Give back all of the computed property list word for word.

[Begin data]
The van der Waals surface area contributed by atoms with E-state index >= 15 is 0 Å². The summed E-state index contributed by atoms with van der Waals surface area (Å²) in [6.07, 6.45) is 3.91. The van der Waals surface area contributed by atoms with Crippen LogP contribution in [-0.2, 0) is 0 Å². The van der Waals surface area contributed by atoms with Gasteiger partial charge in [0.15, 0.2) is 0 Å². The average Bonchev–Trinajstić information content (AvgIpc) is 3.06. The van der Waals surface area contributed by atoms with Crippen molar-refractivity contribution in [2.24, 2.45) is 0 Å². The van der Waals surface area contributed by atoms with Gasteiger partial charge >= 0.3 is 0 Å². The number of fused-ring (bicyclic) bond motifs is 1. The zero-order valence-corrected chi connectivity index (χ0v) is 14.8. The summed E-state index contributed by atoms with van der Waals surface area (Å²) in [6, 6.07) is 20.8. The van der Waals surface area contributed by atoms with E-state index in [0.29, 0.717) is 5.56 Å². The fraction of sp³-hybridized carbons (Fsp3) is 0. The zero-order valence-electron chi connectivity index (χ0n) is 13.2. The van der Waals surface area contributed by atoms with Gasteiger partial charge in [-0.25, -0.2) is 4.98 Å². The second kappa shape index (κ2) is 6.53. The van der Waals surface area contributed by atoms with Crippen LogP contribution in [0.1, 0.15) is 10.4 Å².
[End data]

The van der Waals surface area contributed by atoms with E-state index >= 15 is 0 Å². The summed E-state index contributed by atoms with van der Waals surface area (Å²) in [6.07, 6.45) is 3.91. The van der Waals surface area contributed by atoms with Crippen LogP contribution in [-0.2, 0) is 0 Å². The van der Waals surface area contributed by atoms with Gasteiger partial charge in [0.15, 0.2) is 0 Å². The average Bonchev–Trinajstić information content (AvgIpc) is 3.06. The van der Waals surface area contributed by atoms with Crippen molar-refractivity contribution in [2.24, 2.45) is 0 Å². The van der Waals surface area contributed by atoms with Gasteiger partial charge >= 0.3 is 0 Å². The number of fused-ring (bicyclic) bond motifs is 1. The zero-order valence-corrected chi connectivity index (χ0v) is 14.8. The summed E-state index contributed by atoms with van der Waals surface area (Å²) in [6, 6.07) is 20.8. The van der Waals surface area contributed by atoms with E-state index in [0.29, 0.717) is 5.56 Å². The fraction of sp³-hybridized carbons (Fsp3) is 0. The zero-order valence-electron chi connectivity index (χ0n) is 13.2. The van der Waals surface area contributed by atoms with Gasteiger partial charge in [-0.25, -0.2) is 4.98 Å². The second kappa shape index (κ2) is 6.53. The van der Waals surface area contributed by atoms with Crippen LogP contribution in [0.1, 0.15) is 10.4 Å².